Clipboard History

Category: 

Description of App: 

Named Top Ten Micro App by Lifehacker! "Clipboard History Provides a Simple, Unobtrusive Stream of Your Clipboard Activity" (Adam Dachis - Lifehacker)Copying and pasting one item at a time is a thing of the past! With Clipboard History, you can copy any number of things and paste them back in the order that you want!Clipboard History is a very simple and straightforward application that keeps your history of copied items, and provides a configurable hotkey so you can paste them inside of any app. These items can be images, text or a mix of them (rich text, like PDFs and HTML). It also provides a way to browse and search in your clipping history, preview items or even save them to your hard disk. Clipboard History persists your information so it resists reboots and system crashes! Clipboard History is an ideal companion while writing emails, browsing the web or hacking code.If you are experiencing any problems or would like to send us a suggestion, please contact support@agileroute.com or tweet us @agileroute and we'll be happy to help you.

Version: 

1.3.1

Free or Paid: 

Paid

Version Of macOS App Was Tested On: 

10.7.3

Accessibility Comments: 

So far, I haven't found anything. The interface is indeed straightforward. All the actions you'd want to perform on any item are located within a toolbar, and all the items available in the history are in a table. When using other applications, you can have the application icon in the menu bar, dock or both and the window also minimizes so that you can switch to the window easily without switching application.

Usability: 

The app is fully accessible with VoiceOver and is easy to navigate and use.

Other Comments:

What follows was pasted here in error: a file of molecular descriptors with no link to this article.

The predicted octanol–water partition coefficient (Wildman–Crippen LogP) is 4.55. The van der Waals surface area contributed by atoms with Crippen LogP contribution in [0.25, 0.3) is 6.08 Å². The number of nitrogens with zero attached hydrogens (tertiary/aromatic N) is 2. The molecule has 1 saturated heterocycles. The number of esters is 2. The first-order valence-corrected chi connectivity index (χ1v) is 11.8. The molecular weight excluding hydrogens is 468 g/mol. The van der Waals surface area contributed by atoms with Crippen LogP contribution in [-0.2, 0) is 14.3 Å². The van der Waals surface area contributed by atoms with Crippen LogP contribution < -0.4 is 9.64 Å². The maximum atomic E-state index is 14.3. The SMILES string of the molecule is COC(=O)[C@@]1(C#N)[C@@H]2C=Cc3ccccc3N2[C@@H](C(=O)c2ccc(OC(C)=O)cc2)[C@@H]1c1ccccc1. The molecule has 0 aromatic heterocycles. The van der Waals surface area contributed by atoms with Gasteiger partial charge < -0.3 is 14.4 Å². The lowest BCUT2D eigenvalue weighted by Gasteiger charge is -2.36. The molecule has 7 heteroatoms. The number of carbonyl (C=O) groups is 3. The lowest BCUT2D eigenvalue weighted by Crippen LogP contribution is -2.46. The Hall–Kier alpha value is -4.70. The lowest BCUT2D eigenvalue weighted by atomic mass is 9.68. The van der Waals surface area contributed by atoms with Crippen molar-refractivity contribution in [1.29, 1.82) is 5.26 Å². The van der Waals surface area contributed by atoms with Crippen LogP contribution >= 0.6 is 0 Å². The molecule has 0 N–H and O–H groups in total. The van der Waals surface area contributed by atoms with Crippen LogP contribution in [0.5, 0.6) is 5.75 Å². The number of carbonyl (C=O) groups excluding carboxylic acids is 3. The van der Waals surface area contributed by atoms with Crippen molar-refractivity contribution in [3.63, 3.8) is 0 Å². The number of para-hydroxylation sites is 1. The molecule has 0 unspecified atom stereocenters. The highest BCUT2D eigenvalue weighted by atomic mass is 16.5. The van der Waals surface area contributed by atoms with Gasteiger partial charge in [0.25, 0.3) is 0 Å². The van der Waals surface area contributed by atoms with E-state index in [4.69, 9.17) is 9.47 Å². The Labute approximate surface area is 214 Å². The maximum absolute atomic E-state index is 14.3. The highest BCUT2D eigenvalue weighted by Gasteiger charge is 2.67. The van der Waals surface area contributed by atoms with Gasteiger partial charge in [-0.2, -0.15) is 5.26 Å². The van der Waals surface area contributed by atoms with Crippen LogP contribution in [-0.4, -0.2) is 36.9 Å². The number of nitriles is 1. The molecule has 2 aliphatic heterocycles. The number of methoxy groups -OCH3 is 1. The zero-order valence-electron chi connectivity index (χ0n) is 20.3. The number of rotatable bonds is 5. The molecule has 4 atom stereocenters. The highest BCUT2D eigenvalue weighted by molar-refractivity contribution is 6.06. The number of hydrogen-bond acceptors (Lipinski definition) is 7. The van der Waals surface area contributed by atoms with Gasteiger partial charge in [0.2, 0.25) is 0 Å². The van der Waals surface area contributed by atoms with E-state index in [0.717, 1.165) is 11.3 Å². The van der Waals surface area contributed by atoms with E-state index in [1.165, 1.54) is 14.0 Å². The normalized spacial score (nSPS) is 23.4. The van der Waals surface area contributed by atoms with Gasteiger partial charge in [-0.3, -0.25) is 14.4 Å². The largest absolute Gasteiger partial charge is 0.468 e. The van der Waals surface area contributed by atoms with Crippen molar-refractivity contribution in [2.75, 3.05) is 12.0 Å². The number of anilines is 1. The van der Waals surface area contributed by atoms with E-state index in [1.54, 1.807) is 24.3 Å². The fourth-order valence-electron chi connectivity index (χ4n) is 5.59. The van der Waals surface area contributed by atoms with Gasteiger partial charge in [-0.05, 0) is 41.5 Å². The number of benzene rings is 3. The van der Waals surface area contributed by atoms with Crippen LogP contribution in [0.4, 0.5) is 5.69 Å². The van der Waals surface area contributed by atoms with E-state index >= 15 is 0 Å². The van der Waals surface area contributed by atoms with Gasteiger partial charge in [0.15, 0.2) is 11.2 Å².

This is an amazing application. Remember that it can't read the clipboard unless the application runs at login, so you may need to customize the preferences as the General preferences for the program contain this setting. If the application's window does not show up when starting your Mac, go into System Preferences>Users and Groups, then select the "Login items" tab of your user account. Uncheck the checkbox for the application in the table. If a checkbox is checked in this list, the application window is hidden. If you'd prefer to keep the application hidden upon launch, you can go into your Applications folder and Open the application in order to display the window as described above in the Accessibility comments. However, this is not necessary, as the application still continues to run except its window state is hidden. Of course, you will need to access the application window to tweak settings until VoiceOver gains accessibility to third party status icons. You also have two keyboard shortcuts very customizable. The first one is Command-Option-V by default. This obviously overrides the OS X 10.7 feature "Move," which is also this shortcut so that you cannot move files using this command anymore. You can, however, change it to something like Control-V. This brings up a very convenient menu of recently added items in the history of copied clipboard information. If you remember their order, you can also use Command-1 through Command-0. If you check checkboxes in the table of all the items in the history, they are marked as favorites. If you plan to copy particular snippets of information often, it may be worth increasing the length of time the application stores your history. The second shortcut brings up favorite history items. The default shortcut for this is Command-Option-C. You can change these two commands by going to General preferences in the application, then clicking with the mouse on the Unknown field after the appropriate label. Hit the command you wish to attach to the shortcut, then simply hit Command-W but remember to move the mouse away from the field prior to doing so. If you have the Mouse cursor following the VoiceOver cursor, you can simply move VoiceOver leftwards. You can also hit Space to Quick Look a history item. This is the exact same feature that you can use to preview any item from the Finder which is natively supported.